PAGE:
Every day I would go out to the shack when my family wasn’t lookin’ and take care of Hercules. He was very special to me ‘cause he listened when I needed a friend, didn’t take much time or effort to take care of, and he always looked at me when I was playin’ or talkin’ with him. That’s very important to me. I like it when people look me in the eyes when I’m talkin’ to them. I told him about my argument with Yankee Bean after school and he looked at me again and just stayed real quite an’ all. He was a great listener.
Anyways, I would take old Hercules outside when it was sunny so that he would stay gold. When I was that little I thought that goldfish were gold because they absorbed the sunlight. I was worried though. I didn’t know what I would do with my friend when it started to get cold. In the wintertime I couldn’t leave him in the shed. He would freeze and die because there wasn’t any heat in there. I wouldn’t be able to take him outside either ‘cause it would be too cold and there would probably be snow on the ground.
I started panickin’ in about September, a little after school started. It was startin’ to get pretty chilly in the night times, and it would only heat up a little in the daytime. I needed to find a new home for Hercules.
Then one day, everythin’ started goin’ wrong. I was walkin’ out to the shed to feed Hercules, but when I opened the door, there was a girl in there. She was about two inches shorter than me and she had bright red hair that stuck out a little in the back, like she had just got outta bed or somethin’. She was lookin’ at Hercules and talkin’ to him in this real girly voice like she was talkin’ to a baby or a new kitten. That’s when I really freaked out.
No one was supposed to see Hercules. I’d managed to keep him a secret for almost two months and now all of a sudden some girl that I don’t even know is lookin’ at him and talkin’ to him. I had a problem with that.
“Who are you?” I yelled. Actually, I screamed it. “What are you doin’ in here? No one’s supposed to be in here. This is my shed. That’s my fish. And no one is supposed to be in here.” My southern accent sounded a lot scarier when I was yellin’. But the girl didn’t seem to be scared. She jumped a little when I first yelled because she didn’t know I was there, but after that, she just stood there with this weird look on her face. It almost looked like she was smilin’, but it was dark in the shack. I didn’t think that she was smilin’, but she walked outta the shed and turned towards me; then I saw her face. She really was smilin’.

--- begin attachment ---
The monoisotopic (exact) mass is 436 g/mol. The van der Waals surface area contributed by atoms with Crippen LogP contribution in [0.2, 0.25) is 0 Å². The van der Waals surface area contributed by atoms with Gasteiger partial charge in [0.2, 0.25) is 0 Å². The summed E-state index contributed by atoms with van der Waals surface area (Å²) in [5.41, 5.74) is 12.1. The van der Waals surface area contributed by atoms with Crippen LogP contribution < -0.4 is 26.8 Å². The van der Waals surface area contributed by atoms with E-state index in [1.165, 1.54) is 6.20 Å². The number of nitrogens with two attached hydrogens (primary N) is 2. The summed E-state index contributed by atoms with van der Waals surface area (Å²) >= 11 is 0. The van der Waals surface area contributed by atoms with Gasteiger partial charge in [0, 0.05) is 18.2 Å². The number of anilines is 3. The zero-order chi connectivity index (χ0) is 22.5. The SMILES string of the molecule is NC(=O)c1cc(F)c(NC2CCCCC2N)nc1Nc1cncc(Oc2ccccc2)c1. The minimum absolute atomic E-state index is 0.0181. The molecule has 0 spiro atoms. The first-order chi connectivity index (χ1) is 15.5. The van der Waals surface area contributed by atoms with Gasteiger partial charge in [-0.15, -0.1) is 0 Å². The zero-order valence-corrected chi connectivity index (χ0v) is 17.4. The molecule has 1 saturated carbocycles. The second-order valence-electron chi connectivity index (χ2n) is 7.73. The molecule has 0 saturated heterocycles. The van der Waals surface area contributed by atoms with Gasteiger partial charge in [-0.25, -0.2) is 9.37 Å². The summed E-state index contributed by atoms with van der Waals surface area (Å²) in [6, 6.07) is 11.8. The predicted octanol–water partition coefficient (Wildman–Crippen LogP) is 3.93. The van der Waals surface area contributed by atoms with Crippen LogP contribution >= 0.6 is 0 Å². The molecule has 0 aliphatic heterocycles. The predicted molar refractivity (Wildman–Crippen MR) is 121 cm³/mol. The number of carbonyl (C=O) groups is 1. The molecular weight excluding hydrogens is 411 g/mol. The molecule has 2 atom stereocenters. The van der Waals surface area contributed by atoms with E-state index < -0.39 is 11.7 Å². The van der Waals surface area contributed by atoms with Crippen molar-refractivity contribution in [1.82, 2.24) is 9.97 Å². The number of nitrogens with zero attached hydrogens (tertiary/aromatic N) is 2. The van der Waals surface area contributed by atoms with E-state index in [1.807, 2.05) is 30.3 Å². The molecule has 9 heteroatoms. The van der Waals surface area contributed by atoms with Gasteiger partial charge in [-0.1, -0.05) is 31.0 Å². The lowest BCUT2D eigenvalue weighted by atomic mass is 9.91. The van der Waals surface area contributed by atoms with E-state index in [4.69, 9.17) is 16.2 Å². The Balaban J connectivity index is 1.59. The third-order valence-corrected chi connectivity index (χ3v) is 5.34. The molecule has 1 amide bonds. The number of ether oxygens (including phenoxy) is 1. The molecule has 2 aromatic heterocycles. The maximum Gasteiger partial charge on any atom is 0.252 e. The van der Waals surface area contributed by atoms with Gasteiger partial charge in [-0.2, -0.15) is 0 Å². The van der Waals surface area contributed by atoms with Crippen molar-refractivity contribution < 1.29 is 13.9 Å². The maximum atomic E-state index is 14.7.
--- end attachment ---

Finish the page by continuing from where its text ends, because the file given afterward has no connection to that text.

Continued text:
“Well, hi!” she said to me. “My name’s Elsie May Yapper, but you can call me Em. You see, if you put my first and second initials together, you get E-M, and that spells Em.” She was a little too perky for me.
“Wh-what are you doin’ here?” I felt like someone smacked me over the head with a brick, and I was stumblin’ over my words. “I’ve never seen you before. Why did you go into my shack?”
Elsie May was weird. She told me that she liked my accent, but that I need to pronounce all of my words instead of slurrin’ them. She didn’t like how I dropped the ‘g’s after all of my progressive verbs and she told me not to end my sentences with prepositions, whatever that means. I was only nine. She said my age was no excuse. She was almost nine and she knew what it meant.
“You’re voice is cute, but ‘doin’’ is not a word. The word is doing,” she said to me. “Anyway, I saw you going in and out of the shed every day, and I was curious. I wanted to see what you were hiding.”
Boy she was annoyin’. “How did you know I was hidin’ anythin’?”
“Hiding, not hidin’, and I knew because your shed is very old and full of holes, so it’s pretty cold in that room.”
“So?” I said.
“So, nobody would go into that shack unless they had a good reason and you never went into or came out of the shed with any tools. It is a tool shed. Besides, I like your fish. He’s cute. What’s his name?”
“Ummm,” I didn’t know what to say. She was an enemy to me.
“Fine, don’t tell me. But your fish is going to die from the cold unless you get him out of there soon. The weather is supposed to get very cold in the next week.”
“Hercules. His name is Hercules,” I said to her. Yeah she annoyed me, and she found out about my secret friend, but she already knew about him, so I might well have told her. “How cold is it supposed to get?”
“The temperature is supposed to drop into the mid-forties this week and then warm back up into the sixties after that. Don’t you watch the news or weather?”
“No, nobody watches the weather channel at my age.”